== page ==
“It would be very arrogant for Ed Soares to think he’s all of a sudden become like Cher or Prince and that this one name of Ed refers to him. Then again, he’s the world’s most famous interpreter. Somehow, he even got himself into the (UFC’s) video game.”
In the cage, Sonnen is on a great run, coming off consecutive wins over Dan Miller, Yushin Okami and Nate Marquardt. But Sonnen (24-10-1, 4-3 UFC) has painted himself as an almost invincible figure who has never been behind in a fight. He’s boasted about his popularity and said during a UFC spot that was a takeoff on the “Most Interesting Man in the World” commercials by Dos Equis, “When Anderson Silva walks into a room, you can hear a rat (urinate) on cotton. When I come into a room, you need ear plugs.”
He’s a 4-1 underdog in Las Vegas, but with his banter, he’s largely been able to help erase the memory of Silva’s disgraceful performance at UFC 112 in Abu Dhabi, United Arab Emirates. Without Sonnen lobbing potshots at Silva from all directions, much of the media focus would be on the way Silva refused to fight in the final three rounds of his bout in April with Demian Maia.
Silva jumped behind the referee at one point, threw very few punches in the final 15 minutes and gesticulated and shouted frequently, but did little to excite the crowd or, you know, actually fight. But instead of being hounded for an explanation by an angry media, Silva has instead been asked primarily about Sonnen’s taunts.
“I think he’s funny,” Silva said in one of his longest public statements in the last several months.
Silva is a great fighter – UFC president Dana White insists he’s the best in the world – but to say he’s done little recently to make anyone pay to want to see him is akin to saying the Chicago Cubs haven’t won a World Series championship in a while.
So while Sonnen has tortured Silva verbally these last six months, he’s in a way done Silva a favor. Sonnen, though, wants to make you believe he dislikes Silva and has had a long-standing beef with him. He insisted that Silva’s dodged him for four years and mocked on Silva’s opponents, like former champion Rich Franklin and Patrick Cote.
“Guys go out and they pick their fights and they take easy fights, fighting math teachers from Ohio and one-legged guys from Canada,” Sonnen said. “There is going to be a tremendous difference when he gets in with an All-American from Portland, Oregon.”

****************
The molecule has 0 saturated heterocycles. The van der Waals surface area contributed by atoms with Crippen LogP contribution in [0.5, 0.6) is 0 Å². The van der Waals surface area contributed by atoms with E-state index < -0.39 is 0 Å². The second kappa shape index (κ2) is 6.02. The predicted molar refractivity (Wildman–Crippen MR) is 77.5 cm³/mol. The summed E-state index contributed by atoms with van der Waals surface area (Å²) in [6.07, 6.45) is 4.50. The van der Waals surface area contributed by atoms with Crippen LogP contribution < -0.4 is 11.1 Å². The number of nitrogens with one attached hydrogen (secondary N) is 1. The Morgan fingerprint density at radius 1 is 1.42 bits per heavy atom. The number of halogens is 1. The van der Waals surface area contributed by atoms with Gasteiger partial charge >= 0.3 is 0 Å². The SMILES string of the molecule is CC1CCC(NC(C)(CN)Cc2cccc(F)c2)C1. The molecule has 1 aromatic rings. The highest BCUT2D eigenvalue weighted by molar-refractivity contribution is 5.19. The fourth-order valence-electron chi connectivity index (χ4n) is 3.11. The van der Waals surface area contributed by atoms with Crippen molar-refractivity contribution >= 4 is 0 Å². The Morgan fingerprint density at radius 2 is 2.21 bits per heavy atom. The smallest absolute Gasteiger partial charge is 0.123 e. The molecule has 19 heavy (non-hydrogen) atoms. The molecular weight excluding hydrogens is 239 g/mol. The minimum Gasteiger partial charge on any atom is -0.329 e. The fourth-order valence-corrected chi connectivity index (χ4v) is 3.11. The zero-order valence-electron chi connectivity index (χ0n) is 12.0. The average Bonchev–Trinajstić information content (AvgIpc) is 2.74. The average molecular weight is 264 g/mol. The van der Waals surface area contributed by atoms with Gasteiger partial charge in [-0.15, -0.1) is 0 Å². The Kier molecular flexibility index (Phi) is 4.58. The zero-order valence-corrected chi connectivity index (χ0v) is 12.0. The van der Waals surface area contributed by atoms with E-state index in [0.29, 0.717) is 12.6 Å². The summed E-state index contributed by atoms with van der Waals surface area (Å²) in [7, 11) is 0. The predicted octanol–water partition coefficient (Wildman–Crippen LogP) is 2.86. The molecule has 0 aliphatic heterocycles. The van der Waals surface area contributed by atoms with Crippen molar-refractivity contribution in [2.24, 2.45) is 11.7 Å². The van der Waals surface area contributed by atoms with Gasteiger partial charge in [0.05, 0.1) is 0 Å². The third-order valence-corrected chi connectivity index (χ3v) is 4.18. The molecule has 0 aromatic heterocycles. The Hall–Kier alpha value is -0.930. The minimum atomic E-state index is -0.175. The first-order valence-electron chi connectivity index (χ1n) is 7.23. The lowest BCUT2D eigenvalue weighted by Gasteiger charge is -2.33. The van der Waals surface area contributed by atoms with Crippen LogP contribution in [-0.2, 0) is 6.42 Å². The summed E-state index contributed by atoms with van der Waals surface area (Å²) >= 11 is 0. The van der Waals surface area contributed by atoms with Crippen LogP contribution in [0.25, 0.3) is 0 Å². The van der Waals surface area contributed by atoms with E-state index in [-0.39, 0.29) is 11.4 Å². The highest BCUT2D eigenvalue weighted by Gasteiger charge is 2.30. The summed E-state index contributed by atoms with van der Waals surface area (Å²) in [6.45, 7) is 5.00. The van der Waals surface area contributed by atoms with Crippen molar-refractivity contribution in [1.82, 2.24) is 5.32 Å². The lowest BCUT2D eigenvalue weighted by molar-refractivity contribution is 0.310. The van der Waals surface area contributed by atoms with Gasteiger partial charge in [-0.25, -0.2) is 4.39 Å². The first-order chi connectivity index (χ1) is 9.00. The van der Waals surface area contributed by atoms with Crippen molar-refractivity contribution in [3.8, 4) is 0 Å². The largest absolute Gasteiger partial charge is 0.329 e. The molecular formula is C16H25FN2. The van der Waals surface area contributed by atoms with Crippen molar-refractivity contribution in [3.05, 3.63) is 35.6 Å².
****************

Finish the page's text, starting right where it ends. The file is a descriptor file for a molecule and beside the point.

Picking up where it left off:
As often as not in sports history, such trash talk backfires. Before Super Bowl XIII in 1979, Cowboys linebacker Thomas “Hollywood” Henderson taunted Steelers quarterback Terry Bradshaw unmercifully. At one point, he said, “Bradshaw couldn’t spell cat if you spotted him the ‘c’ and the ‘t.’ “
Bradshaw never responded, but went out and threw four touchdown passes and was named Super Bowl MVP as he won the third of his four Super Bowl rings.
A similar fate may befall Sonnen, but it’s been fun while it lasted.
“He’s a fraud,” Sonnen said of Silva, who owns the most consecutive wins (12) and most wins in a title match (7) in UFC history. “It’s kind of like how when he gets into the ring and he likes to bow. He doesn’t come from a bowing culture. If you bow in Brazil, they’ll hit you over your head, take your wallet and walk off laughing.
“This guy is a fraud. So he comes out, he bows and he wants to be everybody’s good buddy. But as soon as the cage door shuts, he’s a killer. That’s just fine, because I’m the same way. I’ll smile to his face and if he turns his back on me, I’ll stick a knife in it and I’ll walk away without even cleaning up the mess.
There’s definitely a mess to clean up. Sonnen’s just made the process of getting to it a whole lot more fun than it would have been otherwise.